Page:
By Botle Mapeshoane, National University of Lesotho, Soil Science and Resource Conservation Department


The state of global wetlands is generally deteriorating and the mountain wetland ecosystems of Lesotho are no different.  Lesotho’s mountain ecosystem occupies the highest part of the Drakensberg Escarpment between 2400m and 3482m above sea level and are primarily used for summer grazing transhumance practices. These mountains, with unique wetlands, host regionally and globally significant plant and animal bio-diversity.

Climate change, characterised by rising temperatures and a greater frequency of droughts and extreme rain events, is negatively affecting local communities living in rural parts of Lesotho (Marake, 1999)[1].  The fragile mountain ecosystem of Lesotho provides a range of services that increase the resilience of these communities to the negative impacts of climate change. These include regulating services such as storing and retaining water. However, this ecosystem is characterized by widespread degradation as a result of unsustainable land management and exploitation of natural resources.

Lesotho’s mountain wetlands exhibit evidence of degradation, with gullies draining the wetlands due to soil erosion and increased grazing pressure. This results in loss of wetlands and ecosystem services translating to negative impacts on livelihoods that rely on natural resources. One important precursor to improving management and preventing degradation of the wetland ecosystem, is the ability to constantly monitor and evaluate its status.

Using hydric soil as signatures of wetland conditions is a new dimension to evaluating wetland ecosystem services. [Hydric soils are those that are permanently or seasonally saturated by water, resulting in anaerobic conditions which support hydrophytic vegetation, as found in wetlands].

Through extensive research on Lesotho mountain wetlands since 2009, the Department of Soil Science and Resource Conservation at the National University of Lesotho has built on vast datasets shared by the Ministry of Water and development projects such as Orange-Senqu River Commission (ORASECOM). The Department has duly established a course on hydric soil identification and wetland ecosystem services evaluation.  So far, more than thirty graduates and four postgraduates have had first-hand experience in identifying hydric indicators and relating them to wetland ecosystem services.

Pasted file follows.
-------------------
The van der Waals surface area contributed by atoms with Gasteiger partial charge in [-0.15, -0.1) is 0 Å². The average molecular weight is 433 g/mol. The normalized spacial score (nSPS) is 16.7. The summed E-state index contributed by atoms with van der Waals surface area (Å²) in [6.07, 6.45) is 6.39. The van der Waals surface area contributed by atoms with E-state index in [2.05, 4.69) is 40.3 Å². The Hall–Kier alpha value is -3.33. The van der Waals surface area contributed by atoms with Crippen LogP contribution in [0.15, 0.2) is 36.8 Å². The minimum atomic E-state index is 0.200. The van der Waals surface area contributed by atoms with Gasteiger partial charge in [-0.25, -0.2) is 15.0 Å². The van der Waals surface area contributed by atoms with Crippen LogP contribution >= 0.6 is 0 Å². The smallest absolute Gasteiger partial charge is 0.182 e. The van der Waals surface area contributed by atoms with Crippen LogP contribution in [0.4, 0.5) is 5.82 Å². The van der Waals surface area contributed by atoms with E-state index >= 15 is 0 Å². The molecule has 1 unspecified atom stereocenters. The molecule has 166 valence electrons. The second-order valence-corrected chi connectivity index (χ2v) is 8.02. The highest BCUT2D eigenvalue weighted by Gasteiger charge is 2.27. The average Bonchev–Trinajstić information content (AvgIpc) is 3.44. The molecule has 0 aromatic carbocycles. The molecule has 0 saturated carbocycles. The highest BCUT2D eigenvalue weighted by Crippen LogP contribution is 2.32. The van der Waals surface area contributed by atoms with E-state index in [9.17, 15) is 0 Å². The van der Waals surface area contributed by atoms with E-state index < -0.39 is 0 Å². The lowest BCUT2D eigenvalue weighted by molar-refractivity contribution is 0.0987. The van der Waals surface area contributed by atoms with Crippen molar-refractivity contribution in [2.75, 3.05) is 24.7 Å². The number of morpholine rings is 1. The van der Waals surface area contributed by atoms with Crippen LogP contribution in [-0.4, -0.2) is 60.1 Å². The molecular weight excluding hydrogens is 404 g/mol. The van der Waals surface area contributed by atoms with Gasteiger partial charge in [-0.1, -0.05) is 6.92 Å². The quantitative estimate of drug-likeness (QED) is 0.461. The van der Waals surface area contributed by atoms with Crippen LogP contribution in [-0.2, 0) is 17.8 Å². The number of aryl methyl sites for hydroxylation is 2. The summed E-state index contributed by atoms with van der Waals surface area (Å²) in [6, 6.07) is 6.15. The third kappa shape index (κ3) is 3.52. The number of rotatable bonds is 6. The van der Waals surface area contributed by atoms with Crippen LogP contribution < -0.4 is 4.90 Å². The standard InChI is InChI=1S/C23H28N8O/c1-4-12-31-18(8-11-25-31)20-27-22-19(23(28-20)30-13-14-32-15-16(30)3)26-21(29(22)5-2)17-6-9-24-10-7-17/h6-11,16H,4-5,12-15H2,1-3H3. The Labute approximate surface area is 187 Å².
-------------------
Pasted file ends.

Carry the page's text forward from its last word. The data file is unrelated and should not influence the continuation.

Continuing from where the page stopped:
The university has also carried out field days with government officials in the departments of Water Affairs and Rangelands to explore use of hydric soils in wetland monitoring. During these field days, participating officials classified soil pits along transects from a wetland to an upland area and identified hydric indicators. Based on the feedback from participants, the University, through support from RUFORUM, is guiding policy and management strategies for range and water resources.

Such competencies are needed to turn around the negative trends in wetland degradation. In the future, the university hopes to gear its course on hydric soils to suit not only non-soil scientists, but also the more experienced soil scientists in field of pedology. This mix of participants will present more opportunities for multi-disciplinary discussion and enhance the richness of the course.


Staff of the Departments of Water Affairs and Range Management during a Wetland Monitoring Field Day

[1] Marake M.V. 1999.  Arable Agriculture in Lesotho.  In First State of the Environment Report (ed.) K.Q. Chakela.  1999. National Environmental Secretariate.  Government of Lesotho.

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